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Meet the Elite: Our Q&A with Joyciline Jepkosgei

Our conversation with Joyciline Jepkosgei, the record-smashing 24-year-old

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Meet Joyciline Jepkosgei, the distance runner who eats world records for breakfast. The 24-year-old athlete from Kenya is relatively new to the professional running world (her breakthrough race came in 2015, when she placed fifth at the Nairobi Half Marathon) but in the last two years, this running phenom has changed it significantly. Her career started gaining speed when she placed third in the 10K at the 2016 African Championships in Athletics, but 2017 is the year that transformed her professional career entirely–starting with her third-place finish at the Ras Al Khaimah Half Marathon. In April, Jepkosgei raced the Prague Half Marathon, placing first for women and setting a new world record with a time of 1:04:52 (the previous world record time of 1:05:06 was set earlier in 2017 by Peres Jepchirchir of Kenya). Jepkosgei was running so fast during that race that she also set world records for the 10K, 15K and 20K along the way.

Six months later, Jepkosgei returned to the 13.1-mile distance to run the Trinidad Alfonso Valencia Half Marathon in Spain. Again she won, this time besting her own PR by one second.

This year, Jepkosgei plans to continue racing half marathons (including the IAAF World Half Marathon Championships on March 24), challenging course and world records along the way with the goal of eventually stepping up to the marathon distance. We touched base with Jepkosgei (who also happens to be a Kenya Defence Forces officer) to learn more about her journey to becoming a world record-setting runner and her Olympic aspirations for the years ahead.

In what ways has your daily life changed since you began having this professional success?

Life changed in many ways. At the same time, life remains the same. Success comes and goes, and to me, everything remains about my faith, training, recovery and [my] relationship with the community. Of course, I now get more invitations for functions, more responsibilities. This is normal and expected, and I am doing my best to balance sports life and everything else that comes with success.

What are your goals for 2018?

None of us know how long our bodies and minds can do what we are doing today. I approach training, competition and living with that in mind. My goal is to maximize today, as tomorrow is not guaranteed. At the same time, my goal is to remain reasonable and not race too much.

In practical terms, it would be good if I can be in shape to try to run half-marathon and 10K world records in 2018. I would like to challenge one or two course records. My coach and management are looking at some events I’ve never run before. Competition is about God, time, distance and me, and I want to preserve this and not allow anything else to disrupt this approach.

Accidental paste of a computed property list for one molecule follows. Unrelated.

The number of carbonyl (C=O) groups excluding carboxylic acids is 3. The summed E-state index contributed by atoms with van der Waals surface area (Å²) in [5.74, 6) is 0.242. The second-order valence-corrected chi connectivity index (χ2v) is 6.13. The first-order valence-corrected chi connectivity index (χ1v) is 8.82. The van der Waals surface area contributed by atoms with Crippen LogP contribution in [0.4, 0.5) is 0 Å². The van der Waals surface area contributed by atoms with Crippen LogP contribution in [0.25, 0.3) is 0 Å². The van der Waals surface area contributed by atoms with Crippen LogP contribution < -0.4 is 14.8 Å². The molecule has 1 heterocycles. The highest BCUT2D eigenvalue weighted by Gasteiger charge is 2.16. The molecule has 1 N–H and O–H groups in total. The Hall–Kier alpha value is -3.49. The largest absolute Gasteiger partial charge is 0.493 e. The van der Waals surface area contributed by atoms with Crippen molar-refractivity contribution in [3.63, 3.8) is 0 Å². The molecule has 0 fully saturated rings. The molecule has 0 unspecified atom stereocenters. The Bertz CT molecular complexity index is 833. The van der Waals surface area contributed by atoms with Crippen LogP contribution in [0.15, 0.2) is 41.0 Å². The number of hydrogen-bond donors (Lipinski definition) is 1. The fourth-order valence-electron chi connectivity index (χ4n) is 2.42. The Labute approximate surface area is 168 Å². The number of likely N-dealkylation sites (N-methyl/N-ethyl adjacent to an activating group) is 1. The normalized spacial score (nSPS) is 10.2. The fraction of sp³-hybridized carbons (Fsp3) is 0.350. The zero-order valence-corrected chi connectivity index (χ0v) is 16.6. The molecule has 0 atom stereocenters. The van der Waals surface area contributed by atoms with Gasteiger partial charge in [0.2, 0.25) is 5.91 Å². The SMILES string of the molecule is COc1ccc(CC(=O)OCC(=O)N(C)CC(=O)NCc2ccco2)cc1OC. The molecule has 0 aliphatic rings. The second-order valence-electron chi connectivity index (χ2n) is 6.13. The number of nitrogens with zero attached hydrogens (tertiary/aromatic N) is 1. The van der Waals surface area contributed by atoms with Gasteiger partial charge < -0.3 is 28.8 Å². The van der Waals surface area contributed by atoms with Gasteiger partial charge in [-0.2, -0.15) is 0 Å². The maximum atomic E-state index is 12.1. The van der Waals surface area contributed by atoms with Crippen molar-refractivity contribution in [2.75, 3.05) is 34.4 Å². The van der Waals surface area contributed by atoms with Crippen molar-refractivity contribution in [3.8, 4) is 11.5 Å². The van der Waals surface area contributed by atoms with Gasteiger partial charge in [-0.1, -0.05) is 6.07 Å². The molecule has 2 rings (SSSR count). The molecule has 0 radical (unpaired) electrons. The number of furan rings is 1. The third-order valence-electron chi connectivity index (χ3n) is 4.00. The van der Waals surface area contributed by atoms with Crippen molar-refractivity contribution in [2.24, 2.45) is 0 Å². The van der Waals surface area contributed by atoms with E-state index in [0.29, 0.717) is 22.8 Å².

With your sights set on the 2020 Olympics, what would you like to achieve in Tokyo?

I will probably debut over the marathon distance in 2019. If successful, I hope to race the Olympic marathon. I hope to be able to compete in the 2024 and 2028 Olympics [as well], but one never knows, so I want to try my best in Tokyo if I get there.

How do you handle mental roadblocks during races?

Competition and racing are just a continuation of training. If the training program, training itself, recovery and injuries are taken care of well, then competition is just an extension of training.

What’s the most difficult thing that you face as an athlete?

Sometimes you have this shape; you feel it, you know it is there but for some reason you can’t express that shape. I was blessed not to have this issue in 2017, but I dealt with it as recently as the 2016 season. It is like you are there at the top, but you are not really there–something small is slowing you down.

What advice would you offer young runners aspiring to become professional athletes?

It takes years; it takes many failures and small victories to become successful. Giving up, not being disciplined with training, recovery and nutrition as a result of struggle and adversity are big issues all of us face. For all upcoming athletes, I wish perseverance and patience, and good preparation and planning.

Joyciline’s Hero

One of Jepkosgei’s most influential role models is Edna Kiplagat, the 2017 Boston Marathon champion who will return to Boston in April to defend her title. In addition to Boston, Kiplagat has won the Los Angeles and New York City marathons in the last decade. She got her professional start during the 1990s when she won silver and bronze medals at the 1996 and 1998 World Junior Championships, and went on to win gold medals at the 2011 and 2013 World Championships in the marathon. A mother of five, Kiplagat clocked her marathon PR at the 2012 London Marathon with a time of 2:19:50.


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